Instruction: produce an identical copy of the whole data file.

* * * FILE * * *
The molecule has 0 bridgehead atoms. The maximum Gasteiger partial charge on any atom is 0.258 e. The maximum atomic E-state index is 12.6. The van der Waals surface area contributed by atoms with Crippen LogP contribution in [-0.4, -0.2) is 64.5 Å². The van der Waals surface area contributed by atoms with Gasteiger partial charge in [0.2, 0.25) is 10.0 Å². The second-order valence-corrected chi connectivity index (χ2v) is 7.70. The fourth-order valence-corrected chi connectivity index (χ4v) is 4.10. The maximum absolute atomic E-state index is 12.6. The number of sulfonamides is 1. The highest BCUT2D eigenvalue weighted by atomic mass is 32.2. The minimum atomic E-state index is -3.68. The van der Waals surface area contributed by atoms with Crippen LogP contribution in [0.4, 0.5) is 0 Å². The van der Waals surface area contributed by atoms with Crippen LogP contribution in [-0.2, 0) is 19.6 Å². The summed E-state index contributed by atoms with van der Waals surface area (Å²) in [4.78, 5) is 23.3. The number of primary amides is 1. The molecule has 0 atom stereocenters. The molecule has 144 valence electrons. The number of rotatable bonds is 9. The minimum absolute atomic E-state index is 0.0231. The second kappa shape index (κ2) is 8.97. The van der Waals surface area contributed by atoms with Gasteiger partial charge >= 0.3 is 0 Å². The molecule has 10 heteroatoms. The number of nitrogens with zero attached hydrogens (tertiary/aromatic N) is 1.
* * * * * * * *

The molecule has 0 bridgehead atoms. The maximum Gasteiger partial charge on any atom is 0.258 e. The maximum atomic E-state index is 12.6. The van der Waals surface area contributed by atoms with Crippen LogP contribution in [-0.4, -0.2) is 64.5 Å². The van der Waals surface area contributed by atoms with Gasteiger partial charge in [0.2, 0.25) is 10.0 Å². The second-order valence-corrected chi connectivity index (χ2v) is 7.70. The fourth-order valence-corrected chi connectivity index (χ4v) is 4.10. The maximum absolute atomic E-state index is 12.6. The number of sulfonamides is 1. The highest BCUT2D eigenvalue weighted by atomic mass is 32.2. The minimum atomic E-state index is -3.68. The van der Waals surface area contributed by atoms with Crippen LogP contribution in [0.4, 0.5) is 0 Å². The van der Waals surface area contributed by atoms with Crippen LogP contribution in [-0.2, 0) is 19.6 Å². The summed E-state index contributed by atoms with van der Waals surface area (Å²) in [4.78, 5) is 23.3. The number of primary amides is 1. The molecule has 0 atom stereocenters. The molecule has 144 valence electrons. The number of rotatable bonds is 9. The minimum absolute atomic E-state index is 0.0231. The second kappa shape index (κ2) is 8.97. The van der Waals surface area contributed by atoms with Gasteiger partial charge >= 0.3 is 0 Å². The molecule has 10 heteroatoms. The number of nitrogens with zero attached hydrogens (tertiary/aromatic N) is 1.